Eight years on, ABSA finally gets Barclays’ African footprint – for R18bn

I’ll always have a soft spot for ABSA. In 1994, the bank took on an impoverished working journalist, gave him a properly paid  job, lots of responsibility (on the Exco as a Group GM) and a chunk of share options. What happened in the next two and a half years transformed my career. My boss, then CEO Dr Danie Cronje, became my mentor, teaching me a lot about values and how business actually works. Equally generous was the group’s tech genius Dr Alewyn Burger who introduced me to a new thing called the Internet. And the ABSA share price rose four-fold turning my share options into the seed capital that led to the creation of Moneyweb. So it was perhaps appropriate that my first out-of-studio interview back in television was at ABSA. Although I arrived 15 minutes late – downtown Joburg’s one ways are a challenge – CEO Maria Ramos was charm personified on the day when ABSA put the seal on its R18,2bn all-share acquisition of parent Barclays’s operations in Sub Saharan Africa. It took Barclays’ stake in ABSA from 55.5% to 62.3% and results in the ABSA name disappearing from the JSE’s lists. In this interview, Ramos talks to those aspects and her plans to fill the obvious gap in the portfolio – Nigeria.

ALEC HOGG: ABSA has announced the official combination of the Barclays African businesses and its South African ABSA business. Earlier today I spoke with the CEO Maria Ramos to find out a little more about the merger and, particularly, why it’s taken eight years for this deal to have been done.  It was announced at the time in 2005 when Barclays acquired control of ABSA that the SA bank would acquire its UK parent’s African operations. Why has it only now come to fruition?

MARIA RAMOS: Well, I can’t explain what has happened before.  I can just say that from the time that we’ve started pulling this deal together, which was last year, I think it actually moved quite speedily.  What we decided was that we wanted to bring the ABSA and the Barclays Africa businesses together now in this deal. Africa is a growing continent and one of the fastest growing regions in the world. This really made sense and we had started pulling together the two businesses operationally.  Last year we closed down the Barclays Africa operations in Dubai and brought them to South Africa and this brings to conclusion the transaction.  We took it to shareholders in December.  They voted overwhelmingly in favour of the transaction and here we are.  So I know if you go all the way back (to 2005) it probably feels like a very long time. I think we’ve looked at this as a significantly different transaction from the one that may have been contemplated eight years ago.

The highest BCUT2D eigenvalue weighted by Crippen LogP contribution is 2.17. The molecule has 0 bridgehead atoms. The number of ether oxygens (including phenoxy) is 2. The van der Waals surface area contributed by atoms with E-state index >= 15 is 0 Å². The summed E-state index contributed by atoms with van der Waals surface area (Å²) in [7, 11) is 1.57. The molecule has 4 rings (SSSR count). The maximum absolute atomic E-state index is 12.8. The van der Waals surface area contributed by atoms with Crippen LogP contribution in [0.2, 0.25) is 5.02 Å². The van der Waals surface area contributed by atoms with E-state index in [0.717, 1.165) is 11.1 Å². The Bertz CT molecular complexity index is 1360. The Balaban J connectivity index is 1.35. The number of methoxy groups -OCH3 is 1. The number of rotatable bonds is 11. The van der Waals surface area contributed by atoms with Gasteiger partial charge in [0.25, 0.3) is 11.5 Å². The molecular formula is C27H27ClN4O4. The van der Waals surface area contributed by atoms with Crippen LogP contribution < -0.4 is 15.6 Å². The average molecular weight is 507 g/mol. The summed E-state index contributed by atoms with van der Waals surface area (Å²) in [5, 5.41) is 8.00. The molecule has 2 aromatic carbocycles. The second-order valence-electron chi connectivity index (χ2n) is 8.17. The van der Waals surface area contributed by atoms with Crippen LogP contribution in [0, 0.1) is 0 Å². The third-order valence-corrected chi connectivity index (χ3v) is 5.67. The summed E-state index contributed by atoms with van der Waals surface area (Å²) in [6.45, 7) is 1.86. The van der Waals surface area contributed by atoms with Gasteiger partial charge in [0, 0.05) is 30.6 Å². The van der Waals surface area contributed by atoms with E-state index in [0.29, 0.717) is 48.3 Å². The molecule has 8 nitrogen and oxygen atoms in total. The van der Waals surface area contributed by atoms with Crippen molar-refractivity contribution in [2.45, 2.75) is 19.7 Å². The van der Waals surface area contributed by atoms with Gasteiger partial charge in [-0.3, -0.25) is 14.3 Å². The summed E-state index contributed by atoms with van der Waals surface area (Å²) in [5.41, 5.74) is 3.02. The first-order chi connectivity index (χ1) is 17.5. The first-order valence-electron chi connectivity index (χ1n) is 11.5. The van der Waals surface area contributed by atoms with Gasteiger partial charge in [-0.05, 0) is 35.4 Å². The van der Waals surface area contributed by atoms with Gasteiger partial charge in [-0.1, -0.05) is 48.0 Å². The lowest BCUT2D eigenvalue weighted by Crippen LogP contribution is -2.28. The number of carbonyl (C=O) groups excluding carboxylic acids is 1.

ALEC HOGG: Where to from here?  You are the second – if you were to take the South African banks – into Africa.  Standard Bank had a jump start on you. But you certainly are ahead of the other two of the Big Four. Is it going to be an aggressive expansion?

MARIA RAMOS: No. I think we’ve got a really good base in Africa. Barclays has been in Africa for over 100 years. We’ve got some really good businesses across the continent in some really fast growing economies. What we’re going to be doing now is making sure that we can take advantage of that platform we currently have in Africa. I know you are going to ask me, probably your next question, what about Nigeria? We’ve continuously looked at Nigeria and we’re going to be looking at Nigeria going forward. But we’re going to be working with the platform that we have in Africa at the moment and we think we’ve got lots to grow in the countries that we have and a great business.

ALEC HOGG: Why has it been so difficult for South African banks to get a foothold in the rest of Africa, particularly in Nigeria?

MARIA RAMOS: No, we’ve got a great business in Ghana, which is also in West Africa, and as I say, Nigeria absaremains on our radar screen. It’s about making sure that when we do go into Nigeria we go in there with the right acquisition and the right business.